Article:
Cardiovascular Health A-Z
At the Cardiovascular Center, we place high value on educating our patients about their conditions and medical care options. The more information you have, the better choices you can make.
Cardiovascular Disease: A Major Threat
It's hard to put it much plainer: The most common cause of death in America is cardiovascular disease. Every 34 seconds, another life ends when a diseased heart stops beating. And another family is left behind.
Strokes, caused by blocked or weakened blood vessels in the brain, comes in at number three on our nation's list of causes of death. They can kill quickly, or leave patients disabled for the rest of their lives.
The University of Michigan Cardiovascular Center was established to fight this tide of death and disability from all cardiovascular causes, including stroke. Our medical center is located in an American state that has one of the highest levels of cardiovascular disease in the country, but our care and research make a difference for all Americans.
Diseases of the heart and blood vessels do more than just kill. They profoundly affect the lives of those who have them. More than 70 million Americans have some form of cardiovascular condition, from the tiniest infant born with a mis-formed heart valve, to the young athlete with a heart rhythm abnormality, to the businesswoman with a growing aneurysm and the senior citizen whose life is limited by high blood pressure and heart failure.
As America's population ages, and the epidemics of obesity and diabetes take their toll on millions of hearts and blood vessels, cardiovascular disease is expected to increase. It already costs our economy $393 billion each year in medical care, lost productivity and other costs.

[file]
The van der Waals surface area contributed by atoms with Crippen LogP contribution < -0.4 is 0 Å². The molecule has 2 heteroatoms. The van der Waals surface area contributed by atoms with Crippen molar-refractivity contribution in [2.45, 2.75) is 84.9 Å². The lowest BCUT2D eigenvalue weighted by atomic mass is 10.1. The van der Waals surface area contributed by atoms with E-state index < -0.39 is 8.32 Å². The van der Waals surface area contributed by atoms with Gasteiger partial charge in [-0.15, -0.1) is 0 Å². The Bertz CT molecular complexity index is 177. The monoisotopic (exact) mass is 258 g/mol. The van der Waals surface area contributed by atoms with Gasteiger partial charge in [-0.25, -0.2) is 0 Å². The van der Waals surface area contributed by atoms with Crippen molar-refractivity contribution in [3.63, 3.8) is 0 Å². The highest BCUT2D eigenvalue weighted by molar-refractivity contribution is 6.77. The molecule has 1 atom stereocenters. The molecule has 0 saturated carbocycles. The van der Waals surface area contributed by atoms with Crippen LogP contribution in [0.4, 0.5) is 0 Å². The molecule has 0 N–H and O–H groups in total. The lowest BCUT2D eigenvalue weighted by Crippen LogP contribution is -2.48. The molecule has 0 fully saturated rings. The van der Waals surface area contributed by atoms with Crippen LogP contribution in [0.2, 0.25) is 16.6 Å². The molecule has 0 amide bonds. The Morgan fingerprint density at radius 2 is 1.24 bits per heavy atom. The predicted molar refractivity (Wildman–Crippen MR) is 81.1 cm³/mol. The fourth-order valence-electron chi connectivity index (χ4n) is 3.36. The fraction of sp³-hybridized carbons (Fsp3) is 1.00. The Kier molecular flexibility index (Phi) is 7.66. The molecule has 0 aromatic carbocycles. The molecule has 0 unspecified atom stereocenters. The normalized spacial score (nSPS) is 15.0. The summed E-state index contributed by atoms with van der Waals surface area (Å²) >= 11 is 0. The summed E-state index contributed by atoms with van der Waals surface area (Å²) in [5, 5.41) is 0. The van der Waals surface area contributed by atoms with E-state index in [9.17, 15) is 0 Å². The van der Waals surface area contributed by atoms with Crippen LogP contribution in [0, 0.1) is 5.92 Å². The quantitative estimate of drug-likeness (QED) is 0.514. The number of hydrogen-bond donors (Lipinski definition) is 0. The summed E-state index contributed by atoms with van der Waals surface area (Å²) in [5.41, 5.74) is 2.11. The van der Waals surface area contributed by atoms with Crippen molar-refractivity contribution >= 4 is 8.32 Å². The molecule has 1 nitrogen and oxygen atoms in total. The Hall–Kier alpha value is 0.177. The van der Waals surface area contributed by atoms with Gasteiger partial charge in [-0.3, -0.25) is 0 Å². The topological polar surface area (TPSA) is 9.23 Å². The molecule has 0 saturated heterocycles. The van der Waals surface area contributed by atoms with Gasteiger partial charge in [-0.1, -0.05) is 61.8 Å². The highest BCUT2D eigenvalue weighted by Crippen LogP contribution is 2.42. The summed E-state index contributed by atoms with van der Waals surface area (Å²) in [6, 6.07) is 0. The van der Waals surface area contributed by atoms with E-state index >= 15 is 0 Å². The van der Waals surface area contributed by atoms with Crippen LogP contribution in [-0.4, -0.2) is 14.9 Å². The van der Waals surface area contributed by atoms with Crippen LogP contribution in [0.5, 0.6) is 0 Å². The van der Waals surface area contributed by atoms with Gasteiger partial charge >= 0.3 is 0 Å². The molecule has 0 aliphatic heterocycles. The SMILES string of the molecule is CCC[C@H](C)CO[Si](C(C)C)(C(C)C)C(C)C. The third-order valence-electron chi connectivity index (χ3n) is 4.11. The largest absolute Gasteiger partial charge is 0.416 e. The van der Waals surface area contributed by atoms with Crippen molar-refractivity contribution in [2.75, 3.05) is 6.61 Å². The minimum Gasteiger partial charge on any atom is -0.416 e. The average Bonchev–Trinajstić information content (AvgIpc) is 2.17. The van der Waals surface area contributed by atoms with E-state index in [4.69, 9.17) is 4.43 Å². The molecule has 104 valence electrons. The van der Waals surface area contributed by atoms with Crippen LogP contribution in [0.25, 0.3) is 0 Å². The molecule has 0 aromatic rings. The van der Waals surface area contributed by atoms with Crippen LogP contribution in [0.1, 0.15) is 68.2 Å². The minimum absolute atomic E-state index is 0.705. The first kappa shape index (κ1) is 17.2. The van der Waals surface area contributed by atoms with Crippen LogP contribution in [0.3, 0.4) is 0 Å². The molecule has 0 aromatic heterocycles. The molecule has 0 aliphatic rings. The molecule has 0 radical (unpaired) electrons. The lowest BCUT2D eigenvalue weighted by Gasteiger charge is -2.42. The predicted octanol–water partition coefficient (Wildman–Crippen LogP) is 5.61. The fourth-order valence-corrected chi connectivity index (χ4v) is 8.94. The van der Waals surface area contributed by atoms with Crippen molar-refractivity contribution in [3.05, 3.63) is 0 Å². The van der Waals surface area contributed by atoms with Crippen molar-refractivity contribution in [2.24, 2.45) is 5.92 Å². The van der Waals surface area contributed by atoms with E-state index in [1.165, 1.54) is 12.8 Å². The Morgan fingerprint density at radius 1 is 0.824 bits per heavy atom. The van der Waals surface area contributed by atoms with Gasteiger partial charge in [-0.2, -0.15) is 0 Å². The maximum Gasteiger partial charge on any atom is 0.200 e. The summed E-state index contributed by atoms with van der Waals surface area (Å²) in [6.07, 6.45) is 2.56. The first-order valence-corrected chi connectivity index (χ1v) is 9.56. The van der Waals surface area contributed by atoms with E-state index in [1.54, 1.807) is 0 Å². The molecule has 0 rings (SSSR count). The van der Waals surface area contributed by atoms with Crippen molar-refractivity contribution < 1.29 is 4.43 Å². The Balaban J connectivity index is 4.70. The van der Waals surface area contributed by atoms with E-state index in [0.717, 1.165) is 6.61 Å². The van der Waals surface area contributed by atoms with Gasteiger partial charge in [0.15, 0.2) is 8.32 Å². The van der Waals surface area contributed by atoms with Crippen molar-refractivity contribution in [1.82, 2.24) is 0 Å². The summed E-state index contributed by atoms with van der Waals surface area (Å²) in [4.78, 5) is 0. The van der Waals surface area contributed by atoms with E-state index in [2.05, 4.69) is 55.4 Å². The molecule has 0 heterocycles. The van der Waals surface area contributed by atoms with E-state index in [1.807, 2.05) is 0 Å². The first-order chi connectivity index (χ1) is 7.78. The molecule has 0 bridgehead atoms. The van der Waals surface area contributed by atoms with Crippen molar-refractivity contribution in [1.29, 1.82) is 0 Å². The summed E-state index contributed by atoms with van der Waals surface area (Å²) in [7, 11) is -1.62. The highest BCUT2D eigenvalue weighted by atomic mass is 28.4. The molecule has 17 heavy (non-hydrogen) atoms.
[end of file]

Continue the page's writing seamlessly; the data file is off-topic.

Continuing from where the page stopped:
We can't afford to keep treating this family of diseases in the same way. The U-M Cardiovascular Center is dedicated to improving patients' chances of healthy survival, bettering the quality of their care, and giving more people the tools and education they need to prevent cardiovascular disease in themselves and their loved ones. Our research, and our innovative care, are making a difference.
Important Facts from the American Heart Association
- Michigan has the seventh highest coronary death rate in the United States.
- 61.8 million Americans (one in five) are estimated to have one or more types of cardiovascular disease; 29.7 million are male and 32.1 million are female, according to the American Heart Association.
- Cardiovascular disease (CVD) claimed the lives of 945,836 Americans (1 in every 2.5) in 2000, making CVD the nation's No. 1 killer.
- Since 1900, CVD has been the No. 1 killer in the United States for every year except 1918.
- About 2,600 Americans die of CVD each day, an average of one death every 33 seconds.
- CVD kills more people then the next five causes of death (cancer, chronic lower respiratory disease, accidents, diabetes mellitus, and influenza and pneumonia) combined.
- 50 million Americans have high blood pressure (hypertension).
- 12.9 million Americans have coronary heart disease, including 7.6 million with previous myocardial infarction (heart attack), and 6.6 million with angina.
- 4.9 million Americans have congestive heart failure.
- 4.7 million Americans have had a stroke, making it the leading cause of serious, long-term disability in the U.S.
- 1 million Americans have a congenital heart defect.